A Common Cause

Don’t Rock the Boat Speaking with Sparky The Scale of the Issue A Common Cause Evolving History

Transcripts available in the following languages:

One thing I think that Puyallup did was bring the whole community together. It's not just JACL, or Nisei vets, or one of the churches or, everybody was there. So it was a collective experience for everybody. 

And to me, it was a kind of a culmination of all the stuff that we were trying to do for redress. Not only do we want to talk about the constitutionality, immoral effects, but have these guys come together with a common cause. Because the government did a lot of things to us that separated us as groups of individuals, the Isseis from the Niseis. Because the Niseis pinpointed all the so-called bad Isseis that were questionable in their character and all this kind of stuff. And it separated the community itself, separated the families. And the parents wouldn't talk about this whole experience with the children. But it enabled them to at least come together and see the stuff, and people talk about it openly and discuss the issues. So to me, that was a really interesting point in the whole redress process.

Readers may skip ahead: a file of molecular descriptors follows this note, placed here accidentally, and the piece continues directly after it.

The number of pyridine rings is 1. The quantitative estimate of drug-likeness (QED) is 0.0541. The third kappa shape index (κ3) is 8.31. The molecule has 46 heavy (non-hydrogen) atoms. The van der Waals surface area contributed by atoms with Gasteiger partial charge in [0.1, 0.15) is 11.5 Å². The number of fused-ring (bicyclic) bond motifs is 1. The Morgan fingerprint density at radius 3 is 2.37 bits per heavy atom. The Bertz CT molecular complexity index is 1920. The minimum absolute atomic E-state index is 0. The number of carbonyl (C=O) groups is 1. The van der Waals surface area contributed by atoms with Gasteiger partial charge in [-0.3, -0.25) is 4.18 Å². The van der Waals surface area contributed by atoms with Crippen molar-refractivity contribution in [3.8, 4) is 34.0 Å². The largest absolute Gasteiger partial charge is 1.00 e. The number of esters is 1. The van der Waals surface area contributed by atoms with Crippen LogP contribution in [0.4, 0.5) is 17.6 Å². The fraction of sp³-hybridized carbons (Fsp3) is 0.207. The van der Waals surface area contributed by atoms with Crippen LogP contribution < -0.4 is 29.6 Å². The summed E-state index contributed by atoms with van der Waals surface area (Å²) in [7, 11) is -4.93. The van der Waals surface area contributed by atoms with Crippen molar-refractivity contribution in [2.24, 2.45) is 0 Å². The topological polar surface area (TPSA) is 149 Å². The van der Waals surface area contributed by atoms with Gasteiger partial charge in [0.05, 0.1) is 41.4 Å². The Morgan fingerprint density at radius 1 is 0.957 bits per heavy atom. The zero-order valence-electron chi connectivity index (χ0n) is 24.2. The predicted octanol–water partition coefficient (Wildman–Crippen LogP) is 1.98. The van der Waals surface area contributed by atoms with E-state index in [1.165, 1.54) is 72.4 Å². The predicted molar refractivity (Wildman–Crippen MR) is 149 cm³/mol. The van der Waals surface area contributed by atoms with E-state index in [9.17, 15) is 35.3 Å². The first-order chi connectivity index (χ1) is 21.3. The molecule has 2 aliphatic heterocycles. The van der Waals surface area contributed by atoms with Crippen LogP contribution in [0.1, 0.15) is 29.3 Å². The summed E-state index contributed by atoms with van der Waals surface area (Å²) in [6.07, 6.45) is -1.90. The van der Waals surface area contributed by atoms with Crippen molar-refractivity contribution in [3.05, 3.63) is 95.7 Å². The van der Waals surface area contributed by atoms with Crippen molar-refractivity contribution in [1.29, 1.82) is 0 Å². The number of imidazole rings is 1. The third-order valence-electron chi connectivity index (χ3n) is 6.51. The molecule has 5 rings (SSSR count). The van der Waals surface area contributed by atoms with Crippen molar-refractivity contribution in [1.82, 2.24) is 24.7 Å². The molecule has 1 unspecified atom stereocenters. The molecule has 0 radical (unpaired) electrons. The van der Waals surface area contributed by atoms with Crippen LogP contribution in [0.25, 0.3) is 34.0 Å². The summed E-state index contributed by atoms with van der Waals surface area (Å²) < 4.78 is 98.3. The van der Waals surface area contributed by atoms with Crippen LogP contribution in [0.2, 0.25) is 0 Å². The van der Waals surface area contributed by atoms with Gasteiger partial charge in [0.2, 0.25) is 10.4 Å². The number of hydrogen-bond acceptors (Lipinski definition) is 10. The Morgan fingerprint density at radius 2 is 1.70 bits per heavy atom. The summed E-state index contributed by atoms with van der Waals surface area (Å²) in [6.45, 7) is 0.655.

Date: October 28, 1999
Location: Washington, US
Interviewer: Tom Ikeda
Contributed by: Denshō: The Japanese American Legacy Project.

Puyallup redress movement

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